Virtually every piece of human rights legislation in Canada together with the Charter of Rights and Freedom prohibit discrimination in employment based on culture, religious beliefs, creed, etc. Given that body art has cultural and religious connections, it is possible for employment discrimination on the basis of the content of a tattoo, or piercings, etc. to offend the provisions of human rights legislations?

An employer runs afoul of human rights legislation when it hiring or promotion decision on the basis of body art offends the provisions of the human rights legislation. It becomes illegal discrimination when the impact of the employer’s decision is discrimination on the basis of culture or religion, or associations with persons in the protected group. In other words, where the effect of an employer’s decision to discriminate on the basis of body art is also discrimination on the basis of culture, religion, cultural expression or religious expression the provisions of the human rights legislation and the Charter of Rights and Freedoms for public sector employers have been infringed.

It is now settled law that there is no need to show a discriminatory intent in order for human rights legislation to be infringed. There is also no need for an employer’s discriminatory decision to discriminate against everyone within a protected group. Human rights legislation is typically infringed so long as a single element in the discussion, or decision has a desperate imp[act on a protected group.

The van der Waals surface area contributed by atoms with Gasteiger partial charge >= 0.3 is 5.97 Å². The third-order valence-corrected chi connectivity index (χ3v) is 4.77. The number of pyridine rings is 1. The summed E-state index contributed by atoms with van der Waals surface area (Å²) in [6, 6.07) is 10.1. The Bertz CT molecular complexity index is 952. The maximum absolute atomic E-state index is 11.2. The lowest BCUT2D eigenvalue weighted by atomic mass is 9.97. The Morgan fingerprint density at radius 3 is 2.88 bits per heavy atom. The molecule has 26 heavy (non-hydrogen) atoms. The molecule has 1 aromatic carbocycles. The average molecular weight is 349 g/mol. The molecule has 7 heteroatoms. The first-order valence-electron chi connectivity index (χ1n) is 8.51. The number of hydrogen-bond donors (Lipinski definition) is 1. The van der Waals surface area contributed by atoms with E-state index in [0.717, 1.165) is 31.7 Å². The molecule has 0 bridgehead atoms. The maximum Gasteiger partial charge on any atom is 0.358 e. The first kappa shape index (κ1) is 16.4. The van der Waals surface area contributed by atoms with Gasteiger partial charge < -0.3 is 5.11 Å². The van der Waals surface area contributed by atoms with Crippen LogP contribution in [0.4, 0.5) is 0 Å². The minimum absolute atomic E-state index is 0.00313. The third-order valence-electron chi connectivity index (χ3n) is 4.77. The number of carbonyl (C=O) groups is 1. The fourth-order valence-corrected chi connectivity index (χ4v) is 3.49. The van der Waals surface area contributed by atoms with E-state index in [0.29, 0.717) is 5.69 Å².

Employers need therefore to approach the question of discriminating against a person with body art in a cautious manner. Employers do not have the right to identify or otherwise categorize a person into or outside a particular group. Self identification is the rule, the norm. So, if a person identifies herself or himself into a protected group, an employer cannot dispute that self-identification choice.

How does an employer distinguish between body art as cultish, and body art as part of cultural, or religious expression of a candidate for employment? The truth is that an employer cannot readily make that determination without particularized knowledge of the individual candidate’s background. However, it is perhaps not wise for an employer in the course of an employment interview to start asking questions about a candidate’s cultural background when faced with a person with body art, inclusive of piercings. It seems likely that an employer who engages in such conduct opens itself up to possible human rights litigation if during the interview and selection process it probes a candidate cultural background to distinguish between cult and culture, fad and religious beliefs, creed and fashion, artistic expression or some other form of protect speech.